KS: Yeah she actually emailed us. She was living in San Francisco at the time, and came to one of our shows and just remembered us when she moved down to LA, and then emailed us about it. When an artist or writer proposes a project, for free printing and stuff, it passes through everyone and if everyone a-ok’s it, then we’ll print the project for free, and like split the edition in half so the artist gets something and we get something to pay for the printing costs. But basically, yeah, we sat down with her, she came over a bunch of times, to talk about how the book was gonna look, what she was trying to get across, and just do a lot of test runs and stuff like that, till she figured out how she wants it to look. But yeah, it’s basically hanging out a lot with the artist, yeah.

LE: The Tiny Press world is a really small and intimate one. How do you, as a small press, support other small presses?

KS: We defiantly help out. If like, Never press, their RISO broke recently just before, LA Zine Fest, and they came over and printed some stuff with us—stuff like that. Or we’ll trade books and stuff, and tell each other about events, and invite each other to events and stuff. And it’s a pretty small community, especially with RISO people, in LA. But yeah, going to all these events, it’s really inspiring because you can see what other people are doing and it makes you want to work harder.

LE: You guys have done a lot of events recently?

KS: Yeah, yeah we did. The Long Beach Zine Fest is coming up, then we’re going to do the Brooklyn Zine Fest, and then we have something in July in Austin. And yeah, a bunch of random events. Yeah, its tiring. I’m not really an event person myself, but you know, it’s just tiring, it’s a lot of meet and greet. You do meet a lot of cool people—in the end it’s worth it.

LE: Do you get a lot of collaborations out of those? Or is it more just familiarizing, and expanding in the community?

KS: Yeah, yeah, we get a lot of collaboration. We get our name across, and a lot of artists will email us, and we’ll try and reach out a lot to artists who are trying to have tables and stuff, so its good. It’s a good back and forth type of situation.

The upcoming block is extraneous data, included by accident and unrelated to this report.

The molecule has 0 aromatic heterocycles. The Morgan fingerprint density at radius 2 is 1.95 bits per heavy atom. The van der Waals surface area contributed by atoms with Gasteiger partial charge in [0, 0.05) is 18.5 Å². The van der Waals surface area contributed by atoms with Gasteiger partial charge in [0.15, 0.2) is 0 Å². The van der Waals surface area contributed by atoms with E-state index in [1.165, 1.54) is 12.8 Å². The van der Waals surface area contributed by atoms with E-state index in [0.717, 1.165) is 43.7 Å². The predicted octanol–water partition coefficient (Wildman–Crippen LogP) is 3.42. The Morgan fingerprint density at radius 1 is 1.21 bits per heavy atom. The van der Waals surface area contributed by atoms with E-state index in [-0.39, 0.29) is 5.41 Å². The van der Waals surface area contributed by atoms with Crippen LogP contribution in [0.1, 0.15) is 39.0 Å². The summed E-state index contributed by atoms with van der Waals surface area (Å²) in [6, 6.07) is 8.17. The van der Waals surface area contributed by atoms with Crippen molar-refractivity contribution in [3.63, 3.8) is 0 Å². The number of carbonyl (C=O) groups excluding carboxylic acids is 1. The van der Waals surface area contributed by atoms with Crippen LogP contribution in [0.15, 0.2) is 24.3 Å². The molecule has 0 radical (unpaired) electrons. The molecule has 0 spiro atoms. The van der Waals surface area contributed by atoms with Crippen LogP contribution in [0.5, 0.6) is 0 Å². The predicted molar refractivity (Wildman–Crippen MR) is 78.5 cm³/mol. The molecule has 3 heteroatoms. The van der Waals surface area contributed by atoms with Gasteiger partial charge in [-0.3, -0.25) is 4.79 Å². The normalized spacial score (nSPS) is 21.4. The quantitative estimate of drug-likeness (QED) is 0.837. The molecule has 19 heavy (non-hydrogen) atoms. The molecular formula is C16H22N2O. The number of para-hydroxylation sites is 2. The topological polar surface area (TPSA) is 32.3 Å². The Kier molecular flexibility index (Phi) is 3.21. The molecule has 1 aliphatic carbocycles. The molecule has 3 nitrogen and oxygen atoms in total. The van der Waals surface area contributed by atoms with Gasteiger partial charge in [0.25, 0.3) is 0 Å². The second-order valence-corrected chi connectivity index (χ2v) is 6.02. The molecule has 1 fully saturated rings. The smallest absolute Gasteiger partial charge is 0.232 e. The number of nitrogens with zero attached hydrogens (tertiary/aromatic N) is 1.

LE: For your art submissions, how do you choose? Do you get a wide variety of submission?

KS: We try and handle it as best we can, ’cause we get, like, after events we just get a surge of emails and stuff, but yeah, we basically go through all of them and really have artists send examples, and have them write at least a paragraph about what kind of zine they want, or book, and then everyone in the group checks it out and if they like it then we set a date and work with them, basically.

LE: Can you name mention project or proposal that really stuck out to you, that you really wanted to work with?

KS: Um, I’m trying to think, um….recently one really stuck out because it was a really intense thick book It was like 90 pages, and we were using the older RISO which is kinda wonky, so we just had finicky problems, but they were minute. It was good. Our friends have really beautiful drawings and we were just like, ah man, we just want to show this to the world ’cause it’s so bad ass—like Danny Shimoda.

LE: You sell to a lot of retailers in the Bay Area and the Los Angeles area. How did you get your press involved with these retailers?

KS: It’s basically like going door to door. I feel like a door-to-door salesman for zines sometimes. It’s weird ’cause, you’ew obviously going to get rejected, but you just have to keep going, you know?

LE: When you do sell your work, is it online mostly, or through retailers or fairs?

KS: We mostly do consignment, and then I feel like it’s somewhat harder for us to sell online sometimes, ’cause its, you really have to get that foot traffic. What really helps is if you have an Esty account and stuff. I don’t really have one yet, but I should do that or something. But it’s all about getting foot traffic for online sales and we don’t have that big an online presence, but we do most of our sales through consignment and events.

LE: You just mentioned Esty. Do a lot of other Tiny Presses sell through that?

KS: Yeah, I feel like, I wouldn’t say presses. A lot of artists and illustrators sell through Esty, ’cause it just gets a lot of foot traffic. People are able to browse through hundreds of things without having to go through different websites. Most small presses I know, it’s just mostly through retailers and stuff.

LE: What advice do you have for writers and illustrators who look to be published?

KS: Just go for it! The best way is just to get a table at an event and start talking to people. Make some friends that are into the same things, and trying to do the same things you’re doing, ’cause it really helps you push your work across and helps you work harder, and get inspired. And yeah, just keep going for it. It’s really hard, especially if you’re a very shy person, just to put your work out there, but the more you do it the more you get used to it. When you get rejected, just go back and make soothing better and put it out there. So just keep trying.